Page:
[Monday Note No. 84] Lady Bird is one of the most famous pieces composed by Tadd Dameron, one of the most important pianists and arrangers for the rise of bebop. Lady Bird is an extremely simple and compact piece, consisting of only 16 measures in which, however, a lot happens.
The piece opens on the tonic chord, at measures 3-4 we see a ‘missed’ modulation; in fact, the piece seems to move towards the key of E♭ through the cadence Fm7 B♭7 but actually returns to C for two more measures. The sequence Fm7 B♭7 Cmaj7 can be considered a typical jazz variation of the plagal cadence and is also known as the Backdoor cadence.
After the missed modulation to E♭, i.e. a third above C, in measures 7-10 the piece modulates instead in the opposite direction: a third below, to the key of A♭. Measures 11-14 are used for returning to the original key, while the final two measures are occupied by a very bold turnaround typical of Tadd Dameron’s music: C E♭7 A♭7 D♭7.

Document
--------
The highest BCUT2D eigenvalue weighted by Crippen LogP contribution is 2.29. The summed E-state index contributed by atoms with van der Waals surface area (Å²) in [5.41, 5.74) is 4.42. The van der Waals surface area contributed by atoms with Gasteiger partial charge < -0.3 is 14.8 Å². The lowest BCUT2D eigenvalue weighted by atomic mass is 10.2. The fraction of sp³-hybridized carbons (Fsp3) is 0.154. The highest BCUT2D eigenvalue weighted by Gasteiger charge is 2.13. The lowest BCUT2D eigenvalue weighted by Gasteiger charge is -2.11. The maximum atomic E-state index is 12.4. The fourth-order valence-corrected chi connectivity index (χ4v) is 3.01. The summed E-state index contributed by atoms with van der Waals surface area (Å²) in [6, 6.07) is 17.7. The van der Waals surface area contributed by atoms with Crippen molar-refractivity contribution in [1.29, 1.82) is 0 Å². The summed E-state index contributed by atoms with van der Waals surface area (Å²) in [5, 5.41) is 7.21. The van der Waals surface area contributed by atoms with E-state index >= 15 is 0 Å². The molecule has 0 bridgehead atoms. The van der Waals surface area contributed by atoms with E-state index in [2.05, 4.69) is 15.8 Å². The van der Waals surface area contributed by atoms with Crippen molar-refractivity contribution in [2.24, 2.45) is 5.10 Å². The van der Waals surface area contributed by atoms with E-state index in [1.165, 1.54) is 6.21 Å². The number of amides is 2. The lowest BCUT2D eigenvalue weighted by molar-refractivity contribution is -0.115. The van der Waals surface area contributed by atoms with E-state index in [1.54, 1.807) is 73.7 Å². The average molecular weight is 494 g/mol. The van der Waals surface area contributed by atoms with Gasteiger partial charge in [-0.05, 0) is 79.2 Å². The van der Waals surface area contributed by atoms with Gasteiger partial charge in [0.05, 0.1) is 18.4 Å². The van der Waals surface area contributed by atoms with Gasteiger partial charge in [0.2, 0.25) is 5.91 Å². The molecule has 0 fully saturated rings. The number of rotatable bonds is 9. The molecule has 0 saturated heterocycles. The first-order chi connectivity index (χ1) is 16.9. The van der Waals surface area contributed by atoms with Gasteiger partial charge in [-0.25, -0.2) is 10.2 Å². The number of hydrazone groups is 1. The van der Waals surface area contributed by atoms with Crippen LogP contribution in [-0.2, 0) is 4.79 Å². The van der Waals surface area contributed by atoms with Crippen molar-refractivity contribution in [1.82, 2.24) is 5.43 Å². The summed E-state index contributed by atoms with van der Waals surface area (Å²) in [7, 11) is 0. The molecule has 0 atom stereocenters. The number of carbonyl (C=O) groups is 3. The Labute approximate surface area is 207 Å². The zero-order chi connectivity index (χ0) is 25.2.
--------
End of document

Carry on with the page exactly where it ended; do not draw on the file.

Here is a summary of what happens in these 16 measures:
- 1-2 Statement of initial tonality C
- 3-4 Missed modulation to E♭
- 5-6 Confirmation of initial key C
- 7-10 Modulation to A♭
- 11-16 Return to the original key, C
Lady Bird, the theme
Lady Bird is simple enough to learn by heart, not least because of its brevity, yet it contains all the ingredients dear to bebop musicians. In particular out of 16 measures as many as half are occupied by II V movements (Fm7 B♭7, B♭m7 E♭7, Am7 D7, Dm7 G7).
If Tadd Dameron was an extraordinary composer and arranger, Fats Navarro was one of the greatest trumpet players to have worked with him. Fats Navarro performs two solo choruses (minute 0’33”) in which he moves with agility from the high to the low register and vice versa, creating perfect and well-proportioned lines, full of the chromaticism typical of bebop but nevertheless singable and proportionate.
The improvisation by Fats Navarro on Lady Bird
The harmonic progression of Lady Bird was also much appreciated by Miles Davis, who wrote Half Nelson using Tadd Dameron’s chords. Lady Bird has become a bebop classic, a piece with which virtually every jazz musician has grappled, a pleasure and a challenge at the same time.
Until next Monday!